However, when I sat down to create another female protagonist – Detective Hannah McCabe – I gave a lot of thought to whether or not she would have a serious involvement. In fact, in the first book, The Red Queen Dies, there is only one brief scene that reveals she is seeing someone. In What the Fly Saw, her attractive, slightly younger partner tries to find out about her love life when she teases him about his. She is a private person and is evasive. But, later, over a glass of wine, she shares with one of her other colleagues how her last relationship ended. She is trying to cheer him up about his relationship with his ex-wife.
Hannah McCabe is a woman in a profession that is still male-dominated (even in my near-future, parallel universe). Most of her challenges have to do with solving crime. But she is the bi-racial daughter of a liberal white father (a retired newspaper editor) and a (long dead) radical poet black mother. She works in and is a part of a traditional police culture that is paramilitary and conservative. And then there’s her relationship with her brother, Adam, a brilliant scientist. who has recently returned to Albany. When McCabe was nine years old, she shot an intruder – but her brother ended up in a wheelchair.
Hannah McCabe is a complex woman – compassionate, good at her job. There are several men in her orbit. But for now McCabe is content to share a house with her father and focus on her case-load.
Whether McCabe will have a man in her life raises some intriguing questions. Is a strong, competent woman who has romantic relationships without long-term commitments a character that readers of mystery/detective fiction can embrace? Or, do readers, particularly women readers, like to see a protagonist evolve and grow and deal with the challenges posed by being in love. Readers do often complain when characters who are attracted to each other are kept apart by the author. But are the same readers prone to boredom when couples commit and settle down?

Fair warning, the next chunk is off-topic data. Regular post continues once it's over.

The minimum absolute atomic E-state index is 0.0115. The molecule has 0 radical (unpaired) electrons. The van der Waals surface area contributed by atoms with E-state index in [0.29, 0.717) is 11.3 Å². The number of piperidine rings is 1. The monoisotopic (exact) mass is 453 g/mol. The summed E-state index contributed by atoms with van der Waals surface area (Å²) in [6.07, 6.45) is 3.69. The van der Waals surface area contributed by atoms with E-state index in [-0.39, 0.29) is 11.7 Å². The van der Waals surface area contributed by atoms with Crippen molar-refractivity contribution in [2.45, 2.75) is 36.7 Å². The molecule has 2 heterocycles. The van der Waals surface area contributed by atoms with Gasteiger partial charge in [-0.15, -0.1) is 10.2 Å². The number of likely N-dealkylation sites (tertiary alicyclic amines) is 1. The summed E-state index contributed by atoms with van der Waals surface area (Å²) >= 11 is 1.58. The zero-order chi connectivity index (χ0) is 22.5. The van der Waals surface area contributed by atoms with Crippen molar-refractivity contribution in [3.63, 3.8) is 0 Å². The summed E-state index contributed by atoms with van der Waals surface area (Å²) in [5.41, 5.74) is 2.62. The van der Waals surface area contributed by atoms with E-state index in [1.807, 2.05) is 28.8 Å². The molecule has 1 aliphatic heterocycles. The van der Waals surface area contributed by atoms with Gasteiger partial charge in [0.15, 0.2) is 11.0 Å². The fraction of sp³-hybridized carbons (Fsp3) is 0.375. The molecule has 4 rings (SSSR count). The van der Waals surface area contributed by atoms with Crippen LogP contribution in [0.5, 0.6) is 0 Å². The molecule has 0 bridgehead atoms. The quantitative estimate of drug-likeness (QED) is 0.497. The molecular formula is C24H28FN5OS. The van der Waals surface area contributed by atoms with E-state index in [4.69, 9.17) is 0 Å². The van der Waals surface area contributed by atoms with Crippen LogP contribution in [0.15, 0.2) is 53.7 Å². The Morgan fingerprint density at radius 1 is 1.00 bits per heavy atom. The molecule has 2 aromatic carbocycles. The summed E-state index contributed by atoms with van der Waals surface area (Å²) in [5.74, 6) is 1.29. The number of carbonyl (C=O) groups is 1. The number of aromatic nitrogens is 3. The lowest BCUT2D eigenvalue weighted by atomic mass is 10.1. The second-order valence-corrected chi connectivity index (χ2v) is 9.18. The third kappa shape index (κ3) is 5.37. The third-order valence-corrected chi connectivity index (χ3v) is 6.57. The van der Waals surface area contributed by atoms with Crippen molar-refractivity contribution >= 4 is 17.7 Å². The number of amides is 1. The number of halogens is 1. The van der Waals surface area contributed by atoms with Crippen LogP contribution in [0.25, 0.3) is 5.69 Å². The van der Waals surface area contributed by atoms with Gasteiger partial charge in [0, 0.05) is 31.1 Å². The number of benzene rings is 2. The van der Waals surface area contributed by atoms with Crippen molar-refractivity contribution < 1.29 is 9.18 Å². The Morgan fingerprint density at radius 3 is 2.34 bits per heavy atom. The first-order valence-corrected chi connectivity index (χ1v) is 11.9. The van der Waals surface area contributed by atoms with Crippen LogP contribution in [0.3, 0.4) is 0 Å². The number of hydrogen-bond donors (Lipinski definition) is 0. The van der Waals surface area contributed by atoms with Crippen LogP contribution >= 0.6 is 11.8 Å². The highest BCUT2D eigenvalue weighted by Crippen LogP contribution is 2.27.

What do you think? Should a female sleuth keep her options open or settle down with one romantic partner? Is it a matter of allowing relationships to develop naturally as they would in real life?
Criminologist Frankie Bailey has five books and two published short stories in a mystery series featuring crime historian Lizzie Stuart. The Red Queen Dies, the first book in a near-future police procedural series featuring Detective Hannah McCabe, came out in September, 2013. The second book in the series, What the Fly Saw came out in March 2015. Frankie is a former executive vice president of Mystery Writers of America and a past president of Sisters in Crime.
Website URL: http://www.frankieybailey.com
Amazon: What the Fly Saw